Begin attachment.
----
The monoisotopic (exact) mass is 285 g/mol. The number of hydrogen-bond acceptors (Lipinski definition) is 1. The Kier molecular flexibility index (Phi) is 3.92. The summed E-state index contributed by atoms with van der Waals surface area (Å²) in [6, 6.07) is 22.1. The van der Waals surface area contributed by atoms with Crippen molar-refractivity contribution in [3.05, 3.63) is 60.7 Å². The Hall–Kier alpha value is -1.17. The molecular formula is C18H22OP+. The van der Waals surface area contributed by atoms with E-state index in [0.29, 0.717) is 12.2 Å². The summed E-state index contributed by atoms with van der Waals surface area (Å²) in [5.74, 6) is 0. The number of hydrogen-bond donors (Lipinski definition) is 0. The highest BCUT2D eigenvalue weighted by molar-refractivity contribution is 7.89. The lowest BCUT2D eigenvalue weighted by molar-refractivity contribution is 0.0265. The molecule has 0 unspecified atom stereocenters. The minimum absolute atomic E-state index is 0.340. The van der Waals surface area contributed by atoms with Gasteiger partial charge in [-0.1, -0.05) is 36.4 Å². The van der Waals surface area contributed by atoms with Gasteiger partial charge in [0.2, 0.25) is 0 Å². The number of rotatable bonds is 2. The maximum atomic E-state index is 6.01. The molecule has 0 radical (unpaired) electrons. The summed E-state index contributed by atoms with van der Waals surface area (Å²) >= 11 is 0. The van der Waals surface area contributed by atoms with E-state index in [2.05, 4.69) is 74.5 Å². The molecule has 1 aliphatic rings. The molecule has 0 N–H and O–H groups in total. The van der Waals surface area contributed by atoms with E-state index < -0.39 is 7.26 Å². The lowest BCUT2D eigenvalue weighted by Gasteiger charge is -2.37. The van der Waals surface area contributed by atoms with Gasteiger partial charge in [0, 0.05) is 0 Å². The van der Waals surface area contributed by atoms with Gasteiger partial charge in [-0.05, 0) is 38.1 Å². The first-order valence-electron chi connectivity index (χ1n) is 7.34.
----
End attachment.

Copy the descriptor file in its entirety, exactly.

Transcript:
The monoisotopic (exact) mass is 285 g/mol. The number of hydrogen-bond acceptors (Lipinski definition) is 1. The Kier molecular flexibility index (Phi) is 3.92. The summed E-state index contributed by atoms with van der Waals surface area (Å²) in [6, 6.07) is 22.1. The van der Waals surface area contributed by atoms with Crippen molar-refractivity contribution in [3.05, 3.63) is 60.7 Å². The Hall–Kier alpha value is -1.17. The molecular formula is C18H22OP+. The van der Waals surface area contributed by atoms with E-state index in [0.29, 0.717) is 12.2 Å². The summed E-state index contributed by atoms with van der Waals surface area (Å²) in [5.74, 6) is 0. The number of hydrogen-bond donors (Lipinski definition) is 0. The highest BCUT2D eigenvalue weighted by molar-refractivity contribution is 7.89. The lowest BCUT2D eigenvalue weighted by molar-refractivity contribution is 0.0265. The molecule has 0 unspecified atom stereocenters. The minimum absolute atomic E-state index is 0.340. The van der Waals surface area contributed by atoms with Gasteiger partial charge in [-0.1, -0.05) is 36.4 Å². The van der Waals surface area contributed by atoms with Gasteiger partial charge in [0.2, 0.25) is 0 Å². The number of rotatable bonds is 2. The maximum atomic E-state index is 6.01. The molecule has 0 radical (unpaired) electrons. The summed E-state index contributed by atoms with van der Waals surface area (Å²) >= 11 is 0. The van der Waals surface area contributed by atoms with E-state index in [2.05, 4.69) is 74.5 Å². The molecule has 1 aliphatic rings. The molecule has 0 N–H and O–H groups in total. The van der Waals surface area contributed by atoms with E-state index < -0.39 is 7.26 Å². The lowest BCUT2D eigenvalue weighted by Gasteiger charge is -2.37. The van der Waals surface area contributed by atoms with Gasteiger partial charge in [0, 0.05) is 0 Å². The van der Waals surface area contributed by atoms with Gasteiger partial charge in [-0.05, 0) is 38.1 Å². The first-order valence-electron chi connectivity index (χ1n) is 7.34.